Writing Your Short Story or Novel to a Niche Audience


DartA niche is a small space, a cubbyhole. It doesn’t sound appealing, but it can provide a path to publication, especially for beginning writers.

In marketing, a niche is a specialized group of customers. Think how much easier it would be to market a product to female dog owners between the ages of 60 and 80 who live in Wilmington, Delaware, than to market to everyone. You can skip national advertising and focus on Wilmington area newspapers (targeting the geography and age—older people tend to read newspapers), women’s magazines (targeting the sex), and posters in pet shops (targeting the interest).

For writers wanting to publish, one of the most difficult challenges is getting the attention of an agent or publisher. How does one stand out from the thousands of competing manuscripts? Well, one way is to find a niche. A niche is as appealing to publishers as it is to any other marketing entity. And now, more than ever, marketing is key to getting published. Even if you plan to self-publish—in fact, especially if you do—marketing is an essential consideration. You can write a general fiction book, but unless you target a niche, you will find it extremely difficult to get noticed by the world at large.

There are a variety of different kinds of niches available to writers. These include:

  • Geographic (Rehoboth Beach Reads)
  • Interest group (pet owners, LGBT, parents of disabled children)
  • Genre (steampunk, historical romance)
  • Reader Age (toddler, young adult)
  • Style of writing (graphic novel, haiku)

Ideally, the niche you choose connects with an area of expertise or strong interest, or at the very least a topic you are willing to research extensively. A good niche is one that has an identifiable audience and a way of reaching that audience.

For nonfiction, finding a niche is relatively easy. Do some research within your area of expertise/interest and find out what’s already been done. A great combination is a topic that has been covered a little (so you know there is interest) but has not been overdone. Even the most experienced writers are careful not to address subjects that have already been extensively covered. Take Erik Larson, bestselling author of Devil in the White City, In the Garden of Beasts, and Isaac’s Storm, among other books. When it came to writing a book about an iconic ship sinking, did he write about the Titanic? No. The Titanic has been the subject of dozens of books, hundreds of articles, and a blockbuster movie. But what about the Lusitania? It had many of the same elements in terms of its story, yet had not been given as much exposure. Instead, Larson chose the Lusitania and wrote Dead Wake, a fascinating book.

When looking for a nonfiction niche, look (within your area of expertise or interest) for a topic that is interesting but hasn’t been overdone and that has a built-in audience that is easy to target. It also helps if the author is active in organizations, online groups, and other places where the target audience congregates.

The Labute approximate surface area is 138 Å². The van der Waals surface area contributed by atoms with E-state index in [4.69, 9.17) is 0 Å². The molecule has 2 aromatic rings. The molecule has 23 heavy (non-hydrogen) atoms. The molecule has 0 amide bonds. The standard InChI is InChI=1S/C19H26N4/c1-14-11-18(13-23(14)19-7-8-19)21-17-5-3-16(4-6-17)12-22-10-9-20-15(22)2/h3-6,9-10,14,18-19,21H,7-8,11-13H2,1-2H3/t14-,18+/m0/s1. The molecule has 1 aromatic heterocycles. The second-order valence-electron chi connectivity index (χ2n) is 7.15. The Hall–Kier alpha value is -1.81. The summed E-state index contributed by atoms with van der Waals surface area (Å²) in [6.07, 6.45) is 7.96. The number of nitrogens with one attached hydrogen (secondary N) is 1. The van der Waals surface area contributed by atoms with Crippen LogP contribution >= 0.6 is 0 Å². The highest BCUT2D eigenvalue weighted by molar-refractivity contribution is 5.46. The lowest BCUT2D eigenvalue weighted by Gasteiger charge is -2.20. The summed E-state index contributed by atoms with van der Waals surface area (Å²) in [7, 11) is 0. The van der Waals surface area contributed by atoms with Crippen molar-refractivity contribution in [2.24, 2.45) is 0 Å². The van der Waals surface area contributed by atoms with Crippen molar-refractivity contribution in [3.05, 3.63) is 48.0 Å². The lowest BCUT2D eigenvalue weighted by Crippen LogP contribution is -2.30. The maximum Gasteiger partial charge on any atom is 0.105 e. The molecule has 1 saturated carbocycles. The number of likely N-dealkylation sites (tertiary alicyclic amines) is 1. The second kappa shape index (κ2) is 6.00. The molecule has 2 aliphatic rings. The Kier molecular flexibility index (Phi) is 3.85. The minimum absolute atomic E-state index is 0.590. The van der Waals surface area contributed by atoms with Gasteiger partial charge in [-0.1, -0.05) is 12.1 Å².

For fiction, you can take the story you planned to write and set it in a specific place (geographic targeting) or incorporate an issue or theme with specialized appeal. This does not mean that you write a Western and then set it in Orlando, Florida (unless you’re going for humor), or that you turn a wonderful story about friendship into a lecture about animal rights.

Writing to a niche means consciously considering marketing, but not destroying your writing for the sake of marketing. In fact, you may already have a niche audience for a story or book you’ve written. Rachel Simon wrote a lovely memoir, Riding the Bus with My Sister, about the time she spent with her sister, Beth, who has a developmental disability. The bestselling book (which was made into a movie) connected especially well with people who have disabled family members and those who work with the disabled. Simon now speaks to groups across the country. It may not have been intentional, but that niche audience helped boost the book’s marketability.

A niche can help you identify outlets for your book or story as well. For example, a book geared toward toddlers might also be sold through toy stores, children’s clothing stores, or candy shops. You could do book signings at daycare centers or children’s theater performances. A historical novel might be sold in a historical society gift shop, through a historical organization, or at living history events.

A niche can also help you market a short story, as many magazines and anthologies have a theme (often one that targets a niche). For example, Delaware Beach Life is a regional publication (geographic niche) that often publishes short stories that have a regional connection. Target that niche and you have a chance of having your story selected. Submit a story about dog-sledding in Alaska, and your chances are zero.

If you plan to self-publish a collection of your own short stories, you may want to consider a theme. Readers like stories that have a connection, whether that connection is a character, setting, style, or subject matter. Targeting a niche gives you a thread to tie the stories together and a marketing advantage.